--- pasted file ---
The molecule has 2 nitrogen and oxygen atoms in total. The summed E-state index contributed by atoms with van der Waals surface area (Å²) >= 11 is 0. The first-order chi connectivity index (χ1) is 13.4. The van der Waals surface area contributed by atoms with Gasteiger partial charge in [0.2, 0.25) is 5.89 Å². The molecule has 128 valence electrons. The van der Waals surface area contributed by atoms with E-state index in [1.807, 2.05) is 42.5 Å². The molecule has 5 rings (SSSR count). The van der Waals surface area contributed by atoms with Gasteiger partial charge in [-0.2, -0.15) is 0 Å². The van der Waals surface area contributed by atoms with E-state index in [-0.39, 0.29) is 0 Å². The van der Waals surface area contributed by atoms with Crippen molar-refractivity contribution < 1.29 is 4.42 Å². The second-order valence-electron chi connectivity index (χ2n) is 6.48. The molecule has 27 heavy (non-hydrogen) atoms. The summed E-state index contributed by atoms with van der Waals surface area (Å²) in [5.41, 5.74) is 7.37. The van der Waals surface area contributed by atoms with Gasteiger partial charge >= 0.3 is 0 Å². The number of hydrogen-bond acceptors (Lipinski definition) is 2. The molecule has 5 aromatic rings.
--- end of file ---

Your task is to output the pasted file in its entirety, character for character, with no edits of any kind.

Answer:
The molecule has 2 nitrogen and oxygen atoms in total. The summed E-state index contributed by atoms with van der Waals surface area (Å²) >= 11 is 0. The first-order chi connectivity index (χ1) is 13.4. The van der Waals surface area contributed by atoms with Gasteiger partial charge in [0.2, 0.25) is 5.89 Å². The molecule has 128 valence electrons. The van der Waals surface area contributed by atoms with E-state index in [1.807, 2.05) is 42.5 Å². The molecule has 5 rings (SSSR count). The van der Waals surface area contributed by atoms with Gasteiger partial charge in [-0.2, -0.15) is 0 Å². The van der Waals surface area contributed by atoms with E-state index in [-0.39, 0.29) is 0 Å². The van der Waals surface area contributed by atoms with Crippen molar-refractivity contribution < 1.29 is 4.42 Å². The second-order valence-electron chi connectivity index (χ2n) is 6.48. The molecule has 27 heavy (non-hydrogen) atoms. The summed E-state index contributed by atoms with van der Waals surface area (Å²) in [5.41, 5.74) is 7.37. The van der Waals surface area contributed by atoms with Gasteiger partial charge >= 0.3 is 0 Å². The number of hydrogen-bond acceptors (Lipinski definition) is 2. The molecule has 5 aromatic rings.